By Brennan Atkins, Editorial Staff
By Noah Barnes, Editorial Staff
“Parasite” deserves all the recognition it got.
We don’t always agree with the Oscar nominations and winners, over the last couple of years, we’ve actually been somewhat disappointed by their decisions.
Whether it’s a film that never got nominated we feel as if should’ve gotten recognition, such as “Waves” by Trey Edward Shults, or a film we feel as if shouldn’t have won, such as “Bohemian Rhapsody” winning Best Editing, sometimes the Oscars leaves us wanting more.
However, one thing that we will never do is crawl to Twitter to vehemently attack other people’s opinions – If you enjoy a film, you should be allowed to do so openly without people belittling your views.
Unfortunately, This seems to be the case all over Twitter and Youtube when it comes to Bong Joon Ho’s “Parasite,” which got the Oscars’ for Best Foreign Language film, Best Original Screenplay, and the main topic of debate – Best Picture.
Parasite is an excellent film – We are aware that if the movie didn’t get as much attention with American audiences as it did, the Academy would have likely ignored it for Best Picture. But the proof is in the pudding, and it did extremely well in the American box office for a foreign film, grossing at $35 million.
Boon Jong Ho got recognized at the Cannes International Film Festival with the Palme d’Or, a Golden Globe for Best Foreign Language film, and won best international independent film at the British independent film awards. It’s even getting added to the Criterion Collection, which for many directors, is a dream come true.
So then why is Bong Joon Ho facing so much resistance for winning Best Picture at the Oscars.
Similar to how they ruin anything they touch, one huge problem emerging from Twitter are blatant racists. If you don’t want to read, sure, but it crosses the line of criticism when you legitimately say it’s less of a film if it’s in a different language.
One viral tweet via @Millerstream writes “A man named Bong Joon Ho wins #Oscar for best original screenplay over Once Upon a Time in Hollywood and 1917. Acceptance speech was: ‘GREAT HONOR. THANK YOU.’ Then he proceeds to give the rest of his speech in Korean.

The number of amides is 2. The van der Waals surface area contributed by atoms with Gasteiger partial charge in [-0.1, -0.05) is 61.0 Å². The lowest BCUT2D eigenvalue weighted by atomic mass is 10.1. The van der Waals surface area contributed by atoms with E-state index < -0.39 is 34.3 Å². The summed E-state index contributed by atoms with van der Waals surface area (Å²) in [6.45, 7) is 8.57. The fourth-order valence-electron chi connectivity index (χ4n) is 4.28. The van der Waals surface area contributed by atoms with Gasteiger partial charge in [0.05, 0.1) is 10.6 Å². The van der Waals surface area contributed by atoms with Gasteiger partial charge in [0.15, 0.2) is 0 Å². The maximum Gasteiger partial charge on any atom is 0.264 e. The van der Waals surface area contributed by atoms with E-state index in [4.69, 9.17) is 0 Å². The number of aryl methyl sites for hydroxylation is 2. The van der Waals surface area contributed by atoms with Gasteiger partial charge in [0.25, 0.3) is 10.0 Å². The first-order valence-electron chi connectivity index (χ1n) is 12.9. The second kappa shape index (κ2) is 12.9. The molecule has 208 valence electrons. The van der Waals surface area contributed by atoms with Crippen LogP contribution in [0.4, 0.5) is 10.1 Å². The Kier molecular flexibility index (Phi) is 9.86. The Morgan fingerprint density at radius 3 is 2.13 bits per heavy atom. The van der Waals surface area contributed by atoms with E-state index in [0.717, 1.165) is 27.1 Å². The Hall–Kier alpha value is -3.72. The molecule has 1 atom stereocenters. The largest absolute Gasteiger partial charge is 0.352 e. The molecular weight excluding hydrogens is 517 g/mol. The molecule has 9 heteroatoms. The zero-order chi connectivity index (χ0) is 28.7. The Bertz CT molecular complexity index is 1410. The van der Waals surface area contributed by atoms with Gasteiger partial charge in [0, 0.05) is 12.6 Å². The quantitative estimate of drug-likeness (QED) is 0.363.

These people are the destruction of America.”
While he continued to backpedal after making that tweet, it created an outlet for many other racist comments to be circulated through the web via comments. We genuinely don’t understand why these people even watch the Oscars, as film is becoming more progressive every single day.
Another reason people are unhappy with “Parasite” is the fact that it won both Best Foreign Language film and Best Picture. Some believe that if it’s the best foreign film, it should be immediately disqualified from being nominated for best picture. While it’s true that a foreign film has never won Best Picture, this is something that happens almost every year with other categories.
Take Peter Farrelly’s “Green Book” for example, on top of winning Best Picture it also received the Oscars’ for Best Screenplay and Best supporting actor.
Why should some films be restricted to certain accolades while others aren’t?
Film, like many other art forms, can be enjoyed universally. Even without subtitles, one can appreciate certain elements in film such as cinematography, the actors’ physical acting, soundtracks and editing.
If you genuinely didn’t enjoy the writing from Boon Jong Ho, or the acting from Kang-ho Song, or any other element of the film, it’s absolutely fine to be dissapointed with it winning Best Picture. We wanted “The Lighthouse” to be nominated for Best Picture, and were surprised to see it only got nominated for Best Cinematography.
Admittedly, we were a bit upset by this – But we would never verbally attack someone for disagreeing with what we believe. If you like something that we reviewed as not particularly great, that doesn’t mean we think you’re wrong, we simply have different tastes.
Anyways, we couldn’t be happier that “Parasite” won, and it’s temporarily being brought back to theaters if you didn’t catch the chance to watch it.